The European Union dispatched to Tehran its coordinator on the talks on reviving the Iran nuclear deal in an effort to bring the sides back to the negotiating table.
Mora's boss, EU foreign policy chief Josep Borrell, has declared that the push is "the last bullet" for breaking the impasse that saw diplomats from Iran, the United States, Germany, France, the United Kingdom, Russia and China return to their capitals.
Prior to Mora's arrival, Iran's Foreign Ministry spokesperson Saeed Khatibzadeh announced at a Monday briefing in Tehran that the EU diplomat is to serve as a messenger and that "a new development is not supposed to occur."
Yet US officials have expressed some optimism. "He has continued to convey messages back and forth," State Department spokesperson Ned Price told a presser on Monday. Price added that the European diplomat had Washington's blessing for "his efforts to bring these negotiations to a successful conclusion" on resurrecting the Joint Comprehensive Plan of Action (JCPOA).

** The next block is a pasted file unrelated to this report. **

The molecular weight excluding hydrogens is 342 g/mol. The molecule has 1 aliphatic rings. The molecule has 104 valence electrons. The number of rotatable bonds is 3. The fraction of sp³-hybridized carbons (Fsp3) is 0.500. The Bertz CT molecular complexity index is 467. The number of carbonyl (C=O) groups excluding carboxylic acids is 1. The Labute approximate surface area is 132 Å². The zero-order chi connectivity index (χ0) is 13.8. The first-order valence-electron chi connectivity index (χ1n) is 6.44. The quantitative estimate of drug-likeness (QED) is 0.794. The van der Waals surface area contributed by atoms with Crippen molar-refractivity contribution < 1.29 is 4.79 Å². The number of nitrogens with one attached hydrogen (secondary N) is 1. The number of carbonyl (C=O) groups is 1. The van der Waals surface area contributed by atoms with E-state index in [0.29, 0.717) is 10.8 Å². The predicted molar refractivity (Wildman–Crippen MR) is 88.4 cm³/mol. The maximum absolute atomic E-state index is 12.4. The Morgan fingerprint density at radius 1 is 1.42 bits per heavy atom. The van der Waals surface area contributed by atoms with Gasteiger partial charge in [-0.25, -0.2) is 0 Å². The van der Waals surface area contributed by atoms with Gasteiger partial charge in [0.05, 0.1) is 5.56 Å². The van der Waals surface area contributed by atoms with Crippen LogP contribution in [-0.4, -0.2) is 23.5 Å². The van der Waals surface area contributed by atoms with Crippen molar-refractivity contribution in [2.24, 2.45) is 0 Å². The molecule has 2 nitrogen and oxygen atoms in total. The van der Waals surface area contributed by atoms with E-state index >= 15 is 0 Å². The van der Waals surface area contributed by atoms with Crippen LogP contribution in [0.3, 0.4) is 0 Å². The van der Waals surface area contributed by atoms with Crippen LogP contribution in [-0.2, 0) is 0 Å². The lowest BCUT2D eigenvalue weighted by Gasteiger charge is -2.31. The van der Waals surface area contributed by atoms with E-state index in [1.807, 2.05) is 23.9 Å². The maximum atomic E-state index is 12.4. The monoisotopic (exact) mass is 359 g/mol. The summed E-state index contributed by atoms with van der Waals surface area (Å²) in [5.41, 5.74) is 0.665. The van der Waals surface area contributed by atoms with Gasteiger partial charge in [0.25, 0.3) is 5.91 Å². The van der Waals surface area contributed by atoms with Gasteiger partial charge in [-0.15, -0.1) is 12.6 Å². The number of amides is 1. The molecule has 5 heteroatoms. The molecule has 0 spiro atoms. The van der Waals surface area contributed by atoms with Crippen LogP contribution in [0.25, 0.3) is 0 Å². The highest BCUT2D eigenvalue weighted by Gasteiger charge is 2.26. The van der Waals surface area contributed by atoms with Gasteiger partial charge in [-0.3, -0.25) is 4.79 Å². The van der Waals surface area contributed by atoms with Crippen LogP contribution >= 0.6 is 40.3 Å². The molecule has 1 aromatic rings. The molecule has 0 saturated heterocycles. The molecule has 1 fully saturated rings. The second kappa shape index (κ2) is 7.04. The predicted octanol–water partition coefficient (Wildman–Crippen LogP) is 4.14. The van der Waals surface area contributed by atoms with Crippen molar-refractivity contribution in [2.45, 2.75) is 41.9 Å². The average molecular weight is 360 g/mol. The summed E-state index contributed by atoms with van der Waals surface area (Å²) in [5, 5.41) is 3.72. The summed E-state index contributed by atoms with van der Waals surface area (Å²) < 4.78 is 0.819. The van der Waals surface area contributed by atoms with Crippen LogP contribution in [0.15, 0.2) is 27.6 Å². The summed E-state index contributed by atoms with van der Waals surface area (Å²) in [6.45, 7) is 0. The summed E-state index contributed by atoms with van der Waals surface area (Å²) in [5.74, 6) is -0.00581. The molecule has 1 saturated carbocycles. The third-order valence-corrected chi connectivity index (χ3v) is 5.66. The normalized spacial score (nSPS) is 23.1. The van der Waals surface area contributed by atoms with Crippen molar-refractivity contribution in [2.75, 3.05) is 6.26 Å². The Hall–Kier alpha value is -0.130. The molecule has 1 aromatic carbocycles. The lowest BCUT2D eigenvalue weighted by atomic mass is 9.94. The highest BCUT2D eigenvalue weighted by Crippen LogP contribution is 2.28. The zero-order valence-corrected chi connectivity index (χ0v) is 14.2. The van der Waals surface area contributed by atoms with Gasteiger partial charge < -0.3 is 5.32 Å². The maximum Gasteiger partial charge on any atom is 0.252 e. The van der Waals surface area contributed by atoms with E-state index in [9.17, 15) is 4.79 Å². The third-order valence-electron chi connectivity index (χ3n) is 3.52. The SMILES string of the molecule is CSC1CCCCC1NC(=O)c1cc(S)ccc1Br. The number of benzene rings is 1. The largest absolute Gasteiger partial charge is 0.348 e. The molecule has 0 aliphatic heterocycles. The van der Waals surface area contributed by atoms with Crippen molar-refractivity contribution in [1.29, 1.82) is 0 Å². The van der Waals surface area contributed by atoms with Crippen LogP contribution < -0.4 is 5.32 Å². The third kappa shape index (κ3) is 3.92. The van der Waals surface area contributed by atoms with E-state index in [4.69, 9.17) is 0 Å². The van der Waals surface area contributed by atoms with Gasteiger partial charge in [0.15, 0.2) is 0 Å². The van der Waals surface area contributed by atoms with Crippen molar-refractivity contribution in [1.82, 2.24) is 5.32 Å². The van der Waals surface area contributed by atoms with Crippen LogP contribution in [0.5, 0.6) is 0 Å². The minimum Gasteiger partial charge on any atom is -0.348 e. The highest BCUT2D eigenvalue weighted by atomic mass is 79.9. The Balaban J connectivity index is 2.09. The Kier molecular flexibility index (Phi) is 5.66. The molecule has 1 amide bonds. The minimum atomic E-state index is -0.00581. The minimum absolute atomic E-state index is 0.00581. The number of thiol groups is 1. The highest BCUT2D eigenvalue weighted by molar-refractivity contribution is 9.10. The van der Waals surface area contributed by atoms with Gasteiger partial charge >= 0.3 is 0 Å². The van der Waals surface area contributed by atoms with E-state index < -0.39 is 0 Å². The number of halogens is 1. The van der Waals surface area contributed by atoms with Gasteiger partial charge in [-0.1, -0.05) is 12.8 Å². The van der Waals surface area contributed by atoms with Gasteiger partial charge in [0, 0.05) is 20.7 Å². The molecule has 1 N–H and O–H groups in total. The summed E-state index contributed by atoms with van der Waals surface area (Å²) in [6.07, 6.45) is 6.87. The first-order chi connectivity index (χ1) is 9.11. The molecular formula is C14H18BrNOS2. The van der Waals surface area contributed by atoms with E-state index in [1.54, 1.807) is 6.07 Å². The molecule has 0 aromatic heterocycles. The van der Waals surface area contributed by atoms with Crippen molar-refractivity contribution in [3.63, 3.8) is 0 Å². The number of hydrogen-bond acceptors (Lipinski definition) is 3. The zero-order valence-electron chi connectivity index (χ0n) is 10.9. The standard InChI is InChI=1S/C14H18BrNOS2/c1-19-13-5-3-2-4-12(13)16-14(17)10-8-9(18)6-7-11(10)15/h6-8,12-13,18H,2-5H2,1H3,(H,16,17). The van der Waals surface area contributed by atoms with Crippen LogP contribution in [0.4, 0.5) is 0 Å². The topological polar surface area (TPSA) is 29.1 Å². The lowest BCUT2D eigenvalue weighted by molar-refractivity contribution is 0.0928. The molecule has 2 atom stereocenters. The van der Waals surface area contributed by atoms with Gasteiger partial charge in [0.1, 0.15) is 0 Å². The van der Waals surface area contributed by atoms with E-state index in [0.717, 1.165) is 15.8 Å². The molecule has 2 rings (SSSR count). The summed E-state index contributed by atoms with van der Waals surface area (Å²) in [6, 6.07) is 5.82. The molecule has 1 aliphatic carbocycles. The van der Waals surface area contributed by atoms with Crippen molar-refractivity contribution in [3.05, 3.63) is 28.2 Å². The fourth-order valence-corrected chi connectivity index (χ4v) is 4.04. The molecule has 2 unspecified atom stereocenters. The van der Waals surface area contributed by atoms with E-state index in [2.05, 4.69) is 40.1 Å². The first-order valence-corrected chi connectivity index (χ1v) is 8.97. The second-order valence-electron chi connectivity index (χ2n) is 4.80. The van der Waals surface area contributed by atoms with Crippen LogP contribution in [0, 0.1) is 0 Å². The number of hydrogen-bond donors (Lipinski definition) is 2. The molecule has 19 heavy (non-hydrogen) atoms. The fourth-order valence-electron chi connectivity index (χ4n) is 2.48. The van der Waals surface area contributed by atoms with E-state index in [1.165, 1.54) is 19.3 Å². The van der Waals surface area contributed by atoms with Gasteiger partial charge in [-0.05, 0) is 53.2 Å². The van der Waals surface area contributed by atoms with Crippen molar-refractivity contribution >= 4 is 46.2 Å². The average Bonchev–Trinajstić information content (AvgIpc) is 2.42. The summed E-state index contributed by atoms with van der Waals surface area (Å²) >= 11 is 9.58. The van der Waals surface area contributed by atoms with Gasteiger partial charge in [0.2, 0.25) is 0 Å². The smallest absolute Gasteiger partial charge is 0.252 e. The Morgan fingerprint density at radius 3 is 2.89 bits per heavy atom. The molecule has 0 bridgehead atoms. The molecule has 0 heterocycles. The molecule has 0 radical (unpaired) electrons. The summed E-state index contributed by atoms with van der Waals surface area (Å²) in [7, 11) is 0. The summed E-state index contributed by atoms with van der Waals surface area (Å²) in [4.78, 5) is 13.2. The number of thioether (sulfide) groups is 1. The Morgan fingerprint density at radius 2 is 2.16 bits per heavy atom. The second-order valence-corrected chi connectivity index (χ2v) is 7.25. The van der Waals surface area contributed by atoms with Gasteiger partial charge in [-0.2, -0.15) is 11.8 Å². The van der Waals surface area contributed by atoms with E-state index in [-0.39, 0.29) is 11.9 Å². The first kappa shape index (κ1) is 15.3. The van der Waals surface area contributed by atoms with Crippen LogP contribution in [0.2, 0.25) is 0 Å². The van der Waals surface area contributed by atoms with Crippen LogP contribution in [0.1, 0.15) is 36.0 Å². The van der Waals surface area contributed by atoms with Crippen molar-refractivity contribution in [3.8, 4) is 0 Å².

The apparent reluctance of both the Islamic Republic and the EU to release the details of Mora's agenda left room for analyses in the Iranian media on how Mora could reverse the course and whether he is carrying "the key to unlock the nuclear impasse," read an editorial in Faraz Daily.
The pro-Reform daily Shargh highlighted speculation that Mora is seeking to persuade Iranian authorities to drop their demand for the United States to take the Islamic Revolutionary Guard Corps (IRGC) off its list of foreign terrorist organizations. The Islamic Republic has been adamant that the move be a condition for a revived JCPOA and compliance with its obligations under the accord.
The Reformist Ebtekar newspaper noted that Mora's mission could be indicative of "Europe's resolve to work out a solution independent from the US approach" at a moment when the JCPOA is on "life support." With the Mora visit being "perhaps the last chance," the editorial suggested, the fate of the 2015 accord might be pinned to mediators in last-ditch attempts to convince the Iranian side.
Elsewhere, Jahanbakhsh Izadi, an international affairs analyst with conservative leanings, told the ISNA news agency that unless Mora has brought a new initiative, his visit will yield no results.
"But if the Europeans are willing to offer concessions to Iran and allow it to benefit from sanctions relief, they could be heading toward an agreement," he said.